Natural home remedies: Coughs
Here are a few simple, practical natural home remedies to get rid of a cough
Natural home remedies for coughs
Coughing not only annoys you but also makes you persona non grata at the movies, the symphony, and any other place where people congregate. But if you have a "wet" cough, you don't want to suppress it; that's because it's the body's way of clearing out mucus. Rather, you actually want to encourage it so you can get rid of the phlegm faster and the coughing over with. If you have a "dry" cough, on the other hand, the trick is to coat the throat and tame the tickle.
Cure coughs with candy
• For "wet" coughs, suck on horehound candy, available in drugstores. A bittersweet herb, horehound acts as an expectorant, triggering the coughing reflex and helping bring up phlegm.
• For "dry" coughs, rely on slippery elm lozenges. Made from the bark of the slippery elm tree, these were once medicine-chest staples. Slippery elm is loaded with a gel-like substance that coats the throat and keeps coughing to a minimum. No slippery elm lozenges? For a dry cough, any hard candy will do because it increases saliva and causes you to swallow more, suppressing coughs.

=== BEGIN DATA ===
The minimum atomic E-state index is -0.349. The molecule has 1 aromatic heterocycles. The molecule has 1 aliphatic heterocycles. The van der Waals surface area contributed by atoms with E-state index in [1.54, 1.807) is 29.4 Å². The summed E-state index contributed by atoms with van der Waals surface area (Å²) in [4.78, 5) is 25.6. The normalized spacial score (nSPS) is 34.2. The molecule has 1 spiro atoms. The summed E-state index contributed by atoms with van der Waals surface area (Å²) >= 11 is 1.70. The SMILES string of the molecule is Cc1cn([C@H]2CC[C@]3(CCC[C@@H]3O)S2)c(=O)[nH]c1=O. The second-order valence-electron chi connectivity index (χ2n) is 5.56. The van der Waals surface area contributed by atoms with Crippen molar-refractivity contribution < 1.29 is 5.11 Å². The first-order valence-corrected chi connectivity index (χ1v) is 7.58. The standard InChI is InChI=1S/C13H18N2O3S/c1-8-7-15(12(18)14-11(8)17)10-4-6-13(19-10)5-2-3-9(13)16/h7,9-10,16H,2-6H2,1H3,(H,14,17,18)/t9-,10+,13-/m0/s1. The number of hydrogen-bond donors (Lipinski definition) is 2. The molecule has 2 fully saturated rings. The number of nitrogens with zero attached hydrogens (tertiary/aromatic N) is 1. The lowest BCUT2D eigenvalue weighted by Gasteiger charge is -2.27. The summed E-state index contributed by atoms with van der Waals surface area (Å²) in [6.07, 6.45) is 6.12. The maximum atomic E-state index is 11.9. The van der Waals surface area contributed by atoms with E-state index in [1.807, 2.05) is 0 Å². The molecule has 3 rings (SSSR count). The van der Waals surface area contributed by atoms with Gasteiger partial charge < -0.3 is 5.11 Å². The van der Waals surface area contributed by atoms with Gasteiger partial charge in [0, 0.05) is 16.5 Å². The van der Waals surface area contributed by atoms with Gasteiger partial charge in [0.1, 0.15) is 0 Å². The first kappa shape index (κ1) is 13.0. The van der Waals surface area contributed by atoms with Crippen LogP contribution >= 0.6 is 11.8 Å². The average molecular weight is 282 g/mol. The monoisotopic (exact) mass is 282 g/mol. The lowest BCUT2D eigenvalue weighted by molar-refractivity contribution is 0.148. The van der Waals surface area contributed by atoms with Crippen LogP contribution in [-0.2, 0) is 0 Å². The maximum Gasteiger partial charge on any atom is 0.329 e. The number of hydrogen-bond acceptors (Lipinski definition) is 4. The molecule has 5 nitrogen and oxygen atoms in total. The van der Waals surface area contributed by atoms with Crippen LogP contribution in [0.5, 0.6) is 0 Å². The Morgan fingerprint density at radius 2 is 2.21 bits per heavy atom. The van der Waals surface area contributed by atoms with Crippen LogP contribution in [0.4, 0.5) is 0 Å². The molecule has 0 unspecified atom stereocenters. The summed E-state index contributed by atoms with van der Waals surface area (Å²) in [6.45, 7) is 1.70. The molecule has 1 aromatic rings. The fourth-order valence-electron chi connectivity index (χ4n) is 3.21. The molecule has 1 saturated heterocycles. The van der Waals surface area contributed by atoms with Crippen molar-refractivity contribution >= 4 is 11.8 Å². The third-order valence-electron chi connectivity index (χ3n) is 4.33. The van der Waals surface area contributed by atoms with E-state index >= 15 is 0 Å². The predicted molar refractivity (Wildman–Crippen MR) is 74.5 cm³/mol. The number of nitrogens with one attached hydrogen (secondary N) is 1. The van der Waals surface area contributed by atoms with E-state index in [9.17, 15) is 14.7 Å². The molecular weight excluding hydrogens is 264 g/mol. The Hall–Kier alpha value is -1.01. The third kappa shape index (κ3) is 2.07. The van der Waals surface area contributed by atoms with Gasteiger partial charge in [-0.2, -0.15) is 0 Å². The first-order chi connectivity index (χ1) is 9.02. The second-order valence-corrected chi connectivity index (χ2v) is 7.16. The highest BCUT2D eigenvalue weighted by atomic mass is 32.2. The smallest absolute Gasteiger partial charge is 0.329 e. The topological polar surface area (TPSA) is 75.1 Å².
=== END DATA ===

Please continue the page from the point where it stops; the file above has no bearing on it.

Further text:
• Lemon drops work especially well for "wet" coughs. Another remedy calls for combining peppermint candy, lemon juice, and honey. Heat the candy in lemon juice until it is dissolved. Then add honey and stir. Take 1 to 2 tablespoons as needed.
Dose a cough with homemade cough syrups
• Blend lemon juice with a little honey, then add a pinch of cayenne pepper and swallow. The honey coats your throat, soothing irritated tissues, while the lemon reduces inflammation and delivers a dose of infection-fighting vitamin C. The red pepper increases circulation to the area, which hastens the healing process.
• A very simple cough syrup calls for 2 tablespoons lemon juice and 1 tablespoon honey. Heat until warm and take as many teaspoons as you need. Add a bit of grated onion for a stronger kick. Onions contain irritating compounds that trigger the cough reflex and bring up phlegm. Peel and finely chop 6 medium onions. Put them, along with a half-cup of honey, into the top of a double boiler or in a pan over a pot of boiling water. Cover and let simmer for 2 hours. Strain and pour the mixture into a covered jar. Take 1 tablespoon every 2 to 3 hours.